Swiss purchasing power plummets as inflation takes hold

Swiss purchasing power plummets as inflation takes hold

New data from the Federal Statistical Office has revealed that while salaries in Switzerland rose in 2022, they failed to keep up with inflation, resulting in a loss of purchasing power. While inflation rates in the alpine nation are lower than in neighbouring countries, so too are wage increases.

Average salary in Switzerland rose in 2022

According to the new report, the average worker in Switzerland received a pay rise of 0,9 percent in 2022. The biggest wage increases were recorded in the chemical and pharmaceutical industries, which saw pay packets swell by 4 percent on average last year.

The Swiss government also found that this increase varied based on a worker's sex. Last year, men took home 1,1 percent more wage than in 2021, while women only saw average wage rises of 0,8 percent.

Take-home pay in Switzerland suffers thanks to high inflation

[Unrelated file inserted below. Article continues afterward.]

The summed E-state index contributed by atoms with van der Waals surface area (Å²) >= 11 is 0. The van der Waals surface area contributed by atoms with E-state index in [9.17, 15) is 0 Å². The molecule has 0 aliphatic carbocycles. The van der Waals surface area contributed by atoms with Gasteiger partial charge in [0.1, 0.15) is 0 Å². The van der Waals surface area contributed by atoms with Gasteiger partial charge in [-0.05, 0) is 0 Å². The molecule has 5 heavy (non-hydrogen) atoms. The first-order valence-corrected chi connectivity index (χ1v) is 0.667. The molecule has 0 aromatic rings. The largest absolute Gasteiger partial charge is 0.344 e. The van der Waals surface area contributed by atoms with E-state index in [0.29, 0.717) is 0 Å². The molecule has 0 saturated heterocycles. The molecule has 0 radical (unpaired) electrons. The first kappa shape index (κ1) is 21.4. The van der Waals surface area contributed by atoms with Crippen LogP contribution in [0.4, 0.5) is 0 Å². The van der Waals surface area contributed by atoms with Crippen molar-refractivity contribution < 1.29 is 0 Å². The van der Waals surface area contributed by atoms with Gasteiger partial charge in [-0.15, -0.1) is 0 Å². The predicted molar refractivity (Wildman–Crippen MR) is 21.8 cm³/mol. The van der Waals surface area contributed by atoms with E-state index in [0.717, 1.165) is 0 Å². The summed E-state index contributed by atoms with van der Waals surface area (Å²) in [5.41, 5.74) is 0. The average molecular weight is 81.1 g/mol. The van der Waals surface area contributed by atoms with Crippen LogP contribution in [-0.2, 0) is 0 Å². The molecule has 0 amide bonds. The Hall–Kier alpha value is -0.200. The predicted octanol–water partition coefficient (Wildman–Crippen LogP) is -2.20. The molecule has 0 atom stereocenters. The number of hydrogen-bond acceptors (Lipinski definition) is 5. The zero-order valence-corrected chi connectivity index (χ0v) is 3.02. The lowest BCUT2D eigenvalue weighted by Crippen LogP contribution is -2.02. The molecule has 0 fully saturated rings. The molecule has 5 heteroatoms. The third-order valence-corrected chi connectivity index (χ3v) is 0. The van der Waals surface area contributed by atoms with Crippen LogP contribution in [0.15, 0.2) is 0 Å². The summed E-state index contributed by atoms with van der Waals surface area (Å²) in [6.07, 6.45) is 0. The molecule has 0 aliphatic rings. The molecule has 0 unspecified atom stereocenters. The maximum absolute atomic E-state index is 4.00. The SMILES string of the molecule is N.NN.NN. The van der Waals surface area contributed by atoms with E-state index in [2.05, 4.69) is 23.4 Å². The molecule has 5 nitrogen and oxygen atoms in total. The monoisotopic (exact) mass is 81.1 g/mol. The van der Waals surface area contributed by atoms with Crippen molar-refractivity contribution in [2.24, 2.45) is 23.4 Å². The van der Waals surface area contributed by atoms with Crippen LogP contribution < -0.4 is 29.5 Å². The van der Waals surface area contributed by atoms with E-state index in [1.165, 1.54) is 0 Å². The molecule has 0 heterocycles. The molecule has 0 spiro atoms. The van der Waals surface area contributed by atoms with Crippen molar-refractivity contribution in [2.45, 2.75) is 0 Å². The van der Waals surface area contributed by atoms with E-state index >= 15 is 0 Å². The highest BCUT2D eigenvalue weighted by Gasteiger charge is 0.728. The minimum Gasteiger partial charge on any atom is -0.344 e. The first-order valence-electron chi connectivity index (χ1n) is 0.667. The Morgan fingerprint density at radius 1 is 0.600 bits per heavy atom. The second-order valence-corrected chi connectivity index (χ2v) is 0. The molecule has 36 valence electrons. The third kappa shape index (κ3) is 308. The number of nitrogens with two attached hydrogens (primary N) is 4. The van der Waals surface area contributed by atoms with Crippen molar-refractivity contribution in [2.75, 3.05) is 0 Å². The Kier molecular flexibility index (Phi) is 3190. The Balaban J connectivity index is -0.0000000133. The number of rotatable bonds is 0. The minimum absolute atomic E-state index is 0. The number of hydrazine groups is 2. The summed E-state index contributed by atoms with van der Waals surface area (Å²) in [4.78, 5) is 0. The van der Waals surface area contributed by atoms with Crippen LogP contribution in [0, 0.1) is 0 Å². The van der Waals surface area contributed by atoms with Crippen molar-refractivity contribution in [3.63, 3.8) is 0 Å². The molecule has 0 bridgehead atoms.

Despite the increase overall, many smaller industries have actually seen wages fall - even before inflation is taken into account. Staff wages at rubber and plastic manufacturers fell by 2,2 percent on average last year, while clock makers saw salaries decline by 0,6 percent.

At the same time, the alpine nation experienced a cost-of-living increase of 2,8 percent over last year. This means that the average worker saw their pay packet decrease by 1,9 percent in real terms last year.

This finding adds to a previous report by UBS in November, which found that average purchasing power in Switzerland has fallen to levels unseen since World War Two. At the same time, a new study by 20 Minuten revealed that around 40 percent of Swiss families are worried about their finances.

Inflation to remain an issue in Switzerland in 2023

Swissinfo predicted that inflation will continue to be a problem in Switzerland in 2023. The most recent inflation figures from the government showed a year-on-year rise of 3,4 percent in February, with authorities predicting that new interest rate rises are inevitable.

This year, UBS has predicted that salaries will rise by 2,2 percent, while the Swiss National Bank forecasts 2,6 percent inflation. In 2024, both wage growth and inflation are expected to ease.

Thumb image credit: / Pim pic

Jan de Boer


Jan de Boer

Jan studied in York and Sheffield in the UK, obtaining a master's in broadcast journalism and a bachelor's in history. He has worked as a radio DJ, TV presenter, and...

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